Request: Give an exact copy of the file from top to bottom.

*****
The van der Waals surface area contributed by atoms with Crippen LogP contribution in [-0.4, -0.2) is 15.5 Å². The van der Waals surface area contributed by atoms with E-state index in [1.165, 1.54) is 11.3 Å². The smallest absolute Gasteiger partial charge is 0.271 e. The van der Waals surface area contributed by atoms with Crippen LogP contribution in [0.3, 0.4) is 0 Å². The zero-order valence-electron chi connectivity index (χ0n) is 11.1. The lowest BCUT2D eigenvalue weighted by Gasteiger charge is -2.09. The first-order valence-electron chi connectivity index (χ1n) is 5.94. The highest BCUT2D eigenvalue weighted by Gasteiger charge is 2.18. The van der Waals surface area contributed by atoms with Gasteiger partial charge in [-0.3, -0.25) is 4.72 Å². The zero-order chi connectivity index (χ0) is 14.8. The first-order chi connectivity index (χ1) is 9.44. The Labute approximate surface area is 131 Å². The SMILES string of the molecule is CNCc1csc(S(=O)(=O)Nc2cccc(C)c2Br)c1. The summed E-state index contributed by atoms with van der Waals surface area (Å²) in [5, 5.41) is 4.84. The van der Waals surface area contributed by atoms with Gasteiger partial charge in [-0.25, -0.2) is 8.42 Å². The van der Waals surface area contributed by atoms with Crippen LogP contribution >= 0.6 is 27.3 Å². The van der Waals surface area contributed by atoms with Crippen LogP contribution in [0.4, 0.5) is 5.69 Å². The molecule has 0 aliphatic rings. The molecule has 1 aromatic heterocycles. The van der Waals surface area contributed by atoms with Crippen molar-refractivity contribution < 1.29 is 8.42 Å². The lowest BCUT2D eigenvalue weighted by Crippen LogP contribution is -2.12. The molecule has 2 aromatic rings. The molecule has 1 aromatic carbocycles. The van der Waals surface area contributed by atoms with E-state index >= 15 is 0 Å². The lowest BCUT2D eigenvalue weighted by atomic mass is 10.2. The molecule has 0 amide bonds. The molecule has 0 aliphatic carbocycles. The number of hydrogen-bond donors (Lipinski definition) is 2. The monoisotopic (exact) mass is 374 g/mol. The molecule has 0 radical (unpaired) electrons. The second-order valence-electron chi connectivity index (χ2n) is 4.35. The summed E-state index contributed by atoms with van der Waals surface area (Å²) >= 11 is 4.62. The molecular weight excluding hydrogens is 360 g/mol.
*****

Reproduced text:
The van der Waals surface area contributed by atoms with Crippen LogP contribution in [-0.4, -0.2) is 15.5 Å². The van der Waals surface area contributed by atoms with E-state index in [1.165, 1.54) is 11.3 Å². The smallest absolute Gasteiger partial charge is 0.271 e. The van der Waals surface area contributed by atoms with Crippen LogP contribution in [0.3, 0.4) is 0 Å². The zero-order valence-electron chi connectivity index (χ0n) is 11.1. The lowest BCUT2D eigenvalue weighted by Gasteiger charge is -2.09. The first-order valence-electron chi connectivity index (χ1n) is 5.94. The highest BCUT2D eigenvalue weighted by Gasteiger charge is 2.18. The van der Waals surface area contributed by atoms with Gasteiger partial charge in [-0.3, -0.25) is 4.72 Å². The zero-order chi connectivity index (χ0) is 14.8. The first-order chi connectivity index (χ1) is 9.44. The Labute approximate surface area is 131 Å². The SMILES string of the molecule is CNCc1csc(S(=O)(=O)Nc2cccc(C)c2Br)c1. The summed E-state index contributed by atoms with van der Waals surface area (Å²) in [5, 5.41) is 4.84. The van der Waals surface area contributed by atoms with Gasteiger partial charge in [-0.25, -0.2) is 8.42 Å². The van der Waals surface area contributed by atoms with Crippen LogP contribution >= 0.6 is 27.3 Å². The van der Waals surface area contributed by atoms with Crippen LogP contribution in [0.4, 0.5) is 5.69 Å². The molecule has 0 aliphatic rings. The molecule has 1 aromatic heterocycles. The van der Waals surface area contributed by atoms with Crippen molar-refractivity contribution < 1.29 is 8.42 Å². The lowest BCUT2D eigenvalue weighted by Crippen LogP contribution is -2.12. The molecule has 2 aromatic rings. The molecule has 1 aromatic carbocycles. The van der Waals surface area contributed by atoms with E-state index >= 15 is 0 Å². The lowest BCUT2D eigenvalue weighted by atomic mass is 10.2. The molecule has 0 amide bonds. The molecule has 0 aliphatic carbocycles. The number of hydrogen-bond donors (Lipinski definition) is 2. The monoisotopic (exact) mass is 374 g/mol. The molecule has 0 radical (unpaired) electrons. The second-order valence-electron chi connectivity index (χ2n) is 4.35. The summed E-state index contributed by atoms with van der Waals surface area (Å²) >= 11 is 4.62. The molecular weight excluding hydrogens is 360 g/mol.